The U.S. economy slowed in the spring but continues to grow at a healthy pace that shows little sign of a recession.

The U.S. economy expanded at a 2.1% annual rate from April through June, the U.S. Commerce Department said, a downgrade from the first quarter's surprisingly strong 3.1% pace.

Consumer spending drives the bulk of U.S. growth and that remains strong even though business expenditures turned negative in the spring for the first time since early 2016. Many executives blamed uncertainty around President Donald Trump's trade war for their hesitancy to spend as much as they did a year ago.

Trump has promised his policies will achieve above 3% growth for years to come. Last year, he nearly achieved that goal with an official growth rate of 2.9%. Trump has boosted the economy with an unprecedented amount of stimulus at a time when unemployment is very low. He beefed up military and domestic spending, scaled back regulations and enacted the largest corporate tax cut in the country's history.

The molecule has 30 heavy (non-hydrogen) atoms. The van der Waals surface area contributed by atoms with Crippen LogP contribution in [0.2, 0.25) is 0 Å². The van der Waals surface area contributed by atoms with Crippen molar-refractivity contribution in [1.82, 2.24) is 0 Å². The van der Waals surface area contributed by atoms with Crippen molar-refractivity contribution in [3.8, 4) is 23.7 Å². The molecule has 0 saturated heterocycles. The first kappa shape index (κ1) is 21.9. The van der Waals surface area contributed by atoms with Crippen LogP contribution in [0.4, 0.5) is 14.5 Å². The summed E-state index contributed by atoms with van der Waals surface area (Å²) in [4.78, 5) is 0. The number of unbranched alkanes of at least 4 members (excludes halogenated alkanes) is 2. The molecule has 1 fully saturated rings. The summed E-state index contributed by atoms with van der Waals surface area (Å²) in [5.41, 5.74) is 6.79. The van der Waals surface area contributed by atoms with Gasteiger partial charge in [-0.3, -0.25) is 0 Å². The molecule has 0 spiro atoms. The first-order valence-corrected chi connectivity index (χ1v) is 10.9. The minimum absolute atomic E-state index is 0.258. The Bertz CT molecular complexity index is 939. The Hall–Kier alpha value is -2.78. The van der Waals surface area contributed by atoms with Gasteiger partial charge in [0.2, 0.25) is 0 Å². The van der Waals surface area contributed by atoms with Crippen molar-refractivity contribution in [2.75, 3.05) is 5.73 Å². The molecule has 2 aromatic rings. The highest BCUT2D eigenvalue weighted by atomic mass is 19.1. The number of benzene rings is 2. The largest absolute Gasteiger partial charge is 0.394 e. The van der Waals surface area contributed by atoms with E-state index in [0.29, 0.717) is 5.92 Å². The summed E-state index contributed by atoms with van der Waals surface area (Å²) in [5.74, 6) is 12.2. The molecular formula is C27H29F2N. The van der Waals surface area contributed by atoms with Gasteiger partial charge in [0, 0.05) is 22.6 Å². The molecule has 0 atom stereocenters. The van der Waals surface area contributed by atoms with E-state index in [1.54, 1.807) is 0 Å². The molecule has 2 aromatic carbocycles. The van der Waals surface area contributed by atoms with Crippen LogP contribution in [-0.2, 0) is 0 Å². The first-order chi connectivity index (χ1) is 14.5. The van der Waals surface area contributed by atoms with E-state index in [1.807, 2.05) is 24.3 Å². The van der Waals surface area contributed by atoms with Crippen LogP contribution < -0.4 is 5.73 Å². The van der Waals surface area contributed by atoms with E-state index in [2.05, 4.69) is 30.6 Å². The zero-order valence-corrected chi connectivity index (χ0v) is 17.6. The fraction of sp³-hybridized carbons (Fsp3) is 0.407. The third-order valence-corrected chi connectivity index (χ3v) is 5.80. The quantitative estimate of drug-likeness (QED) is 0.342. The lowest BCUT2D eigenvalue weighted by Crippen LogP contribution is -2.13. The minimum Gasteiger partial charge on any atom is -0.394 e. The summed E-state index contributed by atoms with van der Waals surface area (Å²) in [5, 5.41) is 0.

The nation is in the midst of the longest expansion in U.S. history, growing for more than a decade and exceeding even the 1990s boom. While some have questioned how much longer the expansion can last, it is showing little sign of weakness so far. Most experts say it will take a major event of some sort to knock the economy off course.

“Expansions don’t die of old age. I like to say they get murdered,” said Ben Bernanke, an economist and former Federal Reserve chair, earlier this year.